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Carol Chase Bjerke's 'Hidden Agenda' at Marian Gallery

Art Review

Mar. 7, 2011
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Intimate apparel, hidden beneath other garments, is often considered "unmentionable." In artist Carol Chase Bjerke's sculptures titled Intimate Apparel, paper slips and undershirts stitched from recycled medical disposables help to reveal emotional and/or physical conditions that likewise often go without mention. Her thought-provoking installation exposes an intimate struggle to accept life with gastrointestinal cancer and the treatments that go with it.

Currently on display at Mount Mary College's Marian Gallery, Bjerke's exhibit "Hidden Agenda: ARTiculating the Unspeakable" combines several series of works that feature art as a way to cope with her cancer diagnosis from 1996. When her cancer reoccurred in 2000, Bjerke began envisioning additional projects using mixed media, photography and sculpture to reflect on living with an ostomy (a procedure that uses an exterior opening, or stoma, to remove body wastes), which can be a devastating process for those experiencing it—an experience sometimes made more difficult because of how rarely anyone discusses the disease's ramifications.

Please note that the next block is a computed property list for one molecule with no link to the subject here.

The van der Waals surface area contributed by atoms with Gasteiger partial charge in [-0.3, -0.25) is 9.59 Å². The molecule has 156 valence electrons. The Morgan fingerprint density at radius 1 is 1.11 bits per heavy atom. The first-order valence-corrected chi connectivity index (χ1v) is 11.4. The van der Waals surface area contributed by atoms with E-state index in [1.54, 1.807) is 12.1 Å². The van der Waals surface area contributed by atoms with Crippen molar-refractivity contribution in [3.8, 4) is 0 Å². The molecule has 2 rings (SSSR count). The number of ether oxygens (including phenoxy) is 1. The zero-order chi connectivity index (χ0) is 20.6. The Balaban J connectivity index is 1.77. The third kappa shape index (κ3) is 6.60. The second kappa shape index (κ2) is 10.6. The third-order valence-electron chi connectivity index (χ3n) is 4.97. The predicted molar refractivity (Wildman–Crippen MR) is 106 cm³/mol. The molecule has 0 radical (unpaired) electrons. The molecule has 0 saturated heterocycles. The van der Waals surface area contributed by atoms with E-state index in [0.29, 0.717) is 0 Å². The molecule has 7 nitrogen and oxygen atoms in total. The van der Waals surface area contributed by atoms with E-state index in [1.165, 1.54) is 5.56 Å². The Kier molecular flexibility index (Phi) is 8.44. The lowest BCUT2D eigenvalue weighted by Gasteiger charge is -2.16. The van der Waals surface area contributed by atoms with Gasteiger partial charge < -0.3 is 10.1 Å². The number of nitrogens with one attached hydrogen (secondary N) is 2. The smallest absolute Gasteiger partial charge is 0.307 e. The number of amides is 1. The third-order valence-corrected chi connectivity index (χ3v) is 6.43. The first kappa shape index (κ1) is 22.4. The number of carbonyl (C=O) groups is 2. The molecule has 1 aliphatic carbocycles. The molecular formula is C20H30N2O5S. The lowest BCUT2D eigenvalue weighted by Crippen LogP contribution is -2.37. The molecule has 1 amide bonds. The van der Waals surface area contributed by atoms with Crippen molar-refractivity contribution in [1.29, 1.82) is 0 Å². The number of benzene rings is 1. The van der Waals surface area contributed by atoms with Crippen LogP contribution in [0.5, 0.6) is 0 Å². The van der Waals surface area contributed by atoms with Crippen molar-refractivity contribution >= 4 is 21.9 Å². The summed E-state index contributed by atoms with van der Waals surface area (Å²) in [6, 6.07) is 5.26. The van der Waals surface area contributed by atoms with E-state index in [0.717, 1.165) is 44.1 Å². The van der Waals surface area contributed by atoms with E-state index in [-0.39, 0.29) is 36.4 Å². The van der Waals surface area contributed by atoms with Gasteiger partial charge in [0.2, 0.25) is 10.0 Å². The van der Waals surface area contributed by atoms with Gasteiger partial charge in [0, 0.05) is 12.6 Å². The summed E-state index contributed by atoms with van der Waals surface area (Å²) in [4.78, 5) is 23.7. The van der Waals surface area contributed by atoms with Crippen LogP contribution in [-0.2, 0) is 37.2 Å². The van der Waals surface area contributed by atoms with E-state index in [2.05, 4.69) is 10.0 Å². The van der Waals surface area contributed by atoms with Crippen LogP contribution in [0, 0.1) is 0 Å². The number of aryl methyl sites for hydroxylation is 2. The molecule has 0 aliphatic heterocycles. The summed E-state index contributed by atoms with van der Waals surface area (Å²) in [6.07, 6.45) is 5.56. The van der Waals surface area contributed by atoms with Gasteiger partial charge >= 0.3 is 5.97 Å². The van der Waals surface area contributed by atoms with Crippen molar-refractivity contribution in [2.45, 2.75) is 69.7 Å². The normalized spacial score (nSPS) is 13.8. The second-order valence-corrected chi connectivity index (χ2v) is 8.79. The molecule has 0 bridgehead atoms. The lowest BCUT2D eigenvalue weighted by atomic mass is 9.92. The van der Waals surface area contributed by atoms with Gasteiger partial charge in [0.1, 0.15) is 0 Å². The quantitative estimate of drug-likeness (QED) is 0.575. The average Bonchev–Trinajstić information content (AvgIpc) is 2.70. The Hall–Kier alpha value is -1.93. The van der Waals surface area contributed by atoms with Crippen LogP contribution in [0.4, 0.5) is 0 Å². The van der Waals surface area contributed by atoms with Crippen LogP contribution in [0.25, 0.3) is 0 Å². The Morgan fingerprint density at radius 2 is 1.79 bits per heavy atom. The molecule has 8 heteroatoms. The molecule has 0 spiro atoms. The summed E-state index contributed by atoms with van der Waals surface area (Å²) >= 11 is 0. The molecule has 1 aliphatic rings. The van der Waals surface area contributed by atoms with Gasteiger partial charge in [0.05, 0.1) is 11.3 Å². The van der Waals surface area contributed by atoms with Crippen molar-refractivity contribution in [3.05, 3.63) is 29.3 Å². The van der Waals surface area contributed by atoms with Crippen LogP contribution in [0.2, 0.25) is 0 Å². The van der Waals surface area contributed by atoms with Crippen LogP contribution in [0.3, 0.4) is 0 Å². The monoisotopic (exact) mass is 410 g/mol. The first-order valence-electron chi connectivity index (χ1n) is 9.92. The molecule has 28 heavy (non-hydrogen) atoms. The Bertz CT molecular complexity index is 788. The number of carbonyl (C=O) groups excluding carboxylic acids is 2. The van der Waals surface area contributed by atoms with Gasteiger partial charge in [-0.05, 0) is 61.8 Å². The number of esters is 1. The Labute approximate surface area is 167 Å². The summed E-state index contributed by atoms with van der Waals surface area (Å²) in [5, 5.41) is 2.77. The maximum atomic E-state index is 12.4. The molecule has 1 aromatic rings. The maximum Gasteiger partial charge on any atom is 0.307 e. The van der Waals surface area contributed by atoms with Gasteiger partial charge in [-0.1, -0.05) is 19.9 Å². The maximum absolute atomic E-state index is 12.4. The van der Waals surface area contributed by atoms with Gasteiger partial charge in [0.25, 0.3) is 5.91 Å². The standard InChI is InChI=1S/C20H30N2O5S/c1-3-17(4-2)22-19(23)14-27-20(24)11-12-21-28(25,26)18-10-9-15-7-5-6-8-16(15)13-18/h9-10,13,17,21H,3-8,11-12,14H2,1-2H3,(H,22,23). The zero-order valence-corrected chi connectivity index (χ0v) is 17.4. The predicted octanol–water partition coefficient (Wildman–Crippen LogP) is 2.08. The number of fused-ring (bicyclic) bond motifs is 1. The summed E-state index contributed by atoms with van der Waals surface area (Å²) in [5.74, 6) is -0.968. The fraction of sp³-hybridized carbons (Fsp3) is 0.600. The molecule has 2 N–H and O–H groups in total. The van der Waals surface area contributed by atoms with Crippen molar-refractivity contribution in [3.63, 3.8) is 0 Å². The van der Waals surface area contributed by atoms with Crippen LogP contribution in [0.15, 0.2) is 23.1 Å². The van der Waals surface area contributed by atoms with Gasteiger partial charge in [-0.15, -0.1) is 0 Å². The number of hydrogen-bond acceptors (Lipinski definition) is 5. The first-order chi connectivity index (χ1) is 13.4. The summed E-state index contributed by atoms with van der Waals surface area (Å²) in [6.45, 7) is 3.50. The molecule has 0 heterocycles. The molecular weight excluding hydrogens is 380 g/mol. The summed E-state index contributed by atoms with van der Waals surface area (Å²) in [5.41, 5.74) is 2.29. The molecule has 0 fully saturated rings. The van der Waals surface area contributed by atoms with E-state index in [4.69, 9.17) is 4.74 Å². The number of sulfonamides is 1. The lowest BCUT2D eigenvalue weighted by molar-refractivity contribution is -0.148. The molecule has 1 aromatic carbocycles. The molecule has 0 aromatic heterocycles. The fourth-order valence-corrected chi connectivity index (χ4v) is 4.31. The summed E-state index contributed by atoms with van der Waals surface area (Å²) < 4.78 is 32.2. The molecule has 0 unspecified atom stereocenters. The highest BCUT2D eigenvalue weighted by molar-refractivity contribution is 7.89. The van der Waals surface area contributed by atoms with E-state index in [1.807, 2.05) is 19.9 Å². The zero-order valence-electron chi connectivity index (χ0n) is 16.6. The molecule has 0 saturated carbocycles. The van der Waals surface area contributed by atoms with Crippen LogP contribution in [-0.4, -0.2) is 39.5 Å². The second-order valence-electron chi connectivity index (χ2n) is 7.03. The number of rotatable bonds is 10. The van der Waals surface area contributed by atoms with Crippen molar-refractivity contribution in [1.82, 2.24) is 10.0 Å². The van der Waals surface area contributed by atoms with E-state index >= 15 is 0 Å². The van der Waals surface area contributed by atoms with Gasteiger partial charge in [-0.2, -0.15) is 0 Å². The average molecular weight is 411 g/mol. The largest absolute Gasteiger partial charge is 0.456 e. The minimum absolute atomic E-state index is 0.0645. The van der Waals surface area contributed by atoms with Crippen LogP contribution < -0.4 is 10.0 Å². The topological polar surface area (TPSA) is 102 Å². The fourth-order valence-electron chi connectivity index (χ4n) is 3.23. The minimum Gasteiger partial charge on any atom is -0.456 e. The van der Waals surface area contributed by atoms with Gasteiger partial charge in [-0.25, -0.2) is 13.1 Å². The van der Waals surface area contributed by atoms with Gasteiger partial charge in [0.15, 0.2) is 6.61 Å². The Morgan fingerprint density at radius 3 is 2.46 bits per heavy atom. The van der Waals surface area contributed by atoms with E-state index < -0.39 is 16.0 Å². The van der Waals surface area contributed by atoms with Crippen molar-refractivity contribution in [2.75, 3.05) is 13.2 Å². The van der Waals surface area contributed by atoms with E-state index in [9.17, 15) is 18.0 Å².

The discussion begins when entering Bjerke's "Hidden Agenda" room and passing through five artworks titled Privacy Screens. These reproductions of tri-fold 5-foot-high screens filled with clear plastic squares tied with blood-red string flutter and spin with the room's air currents. Beyond those screens, Bjerke's Stoma Wall acknowledges the 200-plus people who face an ostomy every day. The artist hand-carved a stoma stamp and then printed parchment paper with rosy ink marks, stamping 210 per day, to create the unique pattern lining the gallery walls.

Of the two glass cases in the room, one requires careful reading. The work Misfortune Cookies displays over 100 stoma-shaped cookies "baked" from ruby polymer clay featuring slim paper strands quoting text that give voice to the unspoken truths of coping with gastrointestinal diseases. One reads, "You will feel both saved and betrayed."

Many survivors dealing with these aftereffects will understand the fortunes. While the phrase "lucky to be alive" may often be repeated to those confronting life-altering, threatening diagnoses, the resultant future can challenge that notion. There can be a feeling of betrayal in being affected by the disease while other bodies remain untouched.

Anyone intrigued by art, medicine or the social concerns connected to disease will appreciate the way Bjerke instills beauty and meaning into humble, sterile materials. The exhibit demonstrates art's ability to communicate feelings on difficult topics, including life with a chronic disease.

"Hidden Agenda" continues through March 19.


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